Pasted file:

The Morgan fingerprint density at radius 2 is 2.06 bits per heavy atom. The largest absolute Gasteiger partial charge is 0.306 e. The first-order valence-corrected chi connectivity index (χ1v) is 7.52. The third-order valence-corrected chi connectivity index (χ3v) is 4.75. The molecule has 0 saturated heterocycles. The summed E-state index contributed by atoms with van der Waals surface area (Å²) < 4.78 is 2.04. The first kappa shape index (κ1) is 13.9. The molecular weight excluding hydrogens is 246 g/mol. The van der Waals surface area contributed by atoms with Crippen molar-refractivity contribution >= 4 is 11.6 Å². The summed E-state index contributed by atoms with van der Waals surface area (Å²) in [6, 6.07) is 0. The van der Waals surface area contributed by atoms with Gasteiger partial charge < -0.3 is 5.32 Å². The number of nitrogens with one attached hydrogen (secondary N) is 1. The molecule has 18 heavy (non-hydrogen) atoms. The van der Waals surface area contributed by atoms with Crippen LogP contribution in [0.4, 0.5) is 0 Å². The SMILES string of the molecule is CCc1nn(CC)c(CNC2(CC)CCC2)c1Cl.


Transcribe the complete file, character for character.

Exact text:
The Morgan fingerprint density at radius 2 is 2.06 bits per heavy atom. The largest absolute Gasteiger partial charge is 0.306 e. The first-order valence-corrected chi connectivity index (χ1v) is 7.52. The third-order valence-corrected chi connectivity index (χ3v) is 4.75. The molecule has 0 saturated heterocycles. The summed E-state index contributed by atoms with van der Waals surface area (Å²) < 4.78 is 2.04. The first kappa shape index (κ1) is 13.9. The molecular weight excluding hydrogens is 246 g/mol. The van der Waals surface area contributed by atoms with Crippen molar-refractivity contribution >= 4 is 11.6 Å². The summed E-state index contributed by atoms with van der Waals surface area (Å²) in [6, 6.07) is 0. The van der Waals surface area contributed by atoms with Gasteiger partial charge < -0.3 is 5.32 Å². The number of nitrogens with one attached hydrogen (secondary N) is 1. The molecule has 18 heavy (non-hydrogen) atoms. The van der Waals surface area contributed by atoms with Crippen LogP contribution in [0.4, 0.5) is 0 Å². The SMILES string of the molecule is CCc1nn(CC)c(CNC2(CC)CCC2)c1Cl.